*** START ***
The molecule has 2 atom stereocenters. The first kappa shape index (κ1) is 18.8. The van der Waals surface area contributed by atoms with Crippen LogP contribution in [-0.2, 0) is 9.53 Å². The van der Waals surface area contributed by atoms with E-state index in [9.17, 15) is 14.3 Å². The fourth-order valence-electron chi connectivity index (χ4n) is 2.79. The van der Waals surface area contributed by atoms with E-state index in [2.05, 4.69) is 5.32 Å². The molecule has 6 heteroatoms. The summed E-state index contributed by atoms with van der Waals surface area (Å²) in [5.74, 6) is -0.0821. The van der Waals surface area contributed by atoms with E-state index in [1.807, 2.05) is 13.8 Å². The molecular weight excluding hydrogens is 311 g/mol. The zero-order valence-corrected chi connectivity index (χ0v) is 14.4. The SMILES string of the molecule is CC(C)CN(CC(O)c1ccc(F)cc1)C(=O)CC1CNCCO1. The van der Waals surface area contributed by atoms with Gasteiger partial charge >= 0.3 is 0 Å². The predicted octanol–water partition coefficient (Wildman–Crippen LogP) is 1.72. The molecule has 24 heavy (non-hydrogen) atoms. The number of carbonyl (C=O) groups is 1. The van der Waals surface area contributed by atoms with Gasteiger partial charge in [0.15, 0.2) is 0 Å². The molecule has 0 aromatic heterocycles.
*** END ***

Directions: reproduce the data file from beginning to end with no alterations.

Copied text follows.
The molecule has 2 atom stereocenters. The first kappa shape index (κ1) is 18.8. The van der Waals surface area contributed by atoms with Crippen LogP contribution in [-0.2, 0) is 9.53 Å². The van der Waals surface area contributed by atoms with E-state index in [9.17, 15) is 14.3 Å². The fourth-order valence-electron chi connectivity index (χ4n) is 2.79. The van der Waals surface area contributed by atoms with E-state index in [2.05, 4.69) is 5.32 Å². The molecule has 6 heteroatoms. The summed E-state index contributed by atoms with van der Waals surface area (Å²) in [5.74, 6) is -0.0821. The van der Waals surface area contributed by atoms with E-state index in [1.807, 2.05) is 13.8 Å². The molecular weight excluding hydrogens is 311 g/mol. The zero-order valence-corrected chi connectivity index (χ0v) is 14.4. The SMILES string of the molecule is CC(C)CN(CC(O)c1ccc(F)cc1)C(=O)CC1CNCCO1. The van der Waals surface area contributed by atoms with Gasteiger partial charge >= 0.3 is 0 Å². The predicted octanol–water partition coefficient (Wildman–Crippen LogP) is 1.72. The molecule has 24 heavy (non-hydrogen) atoms. The number of carbonyl (C=O) groups is 1. The van der Waals surface area contributed by atoms with Gasteiger partial charge in [0.15, 0.2) is 0 Å². The molecule has 0 aromatic heterocycles.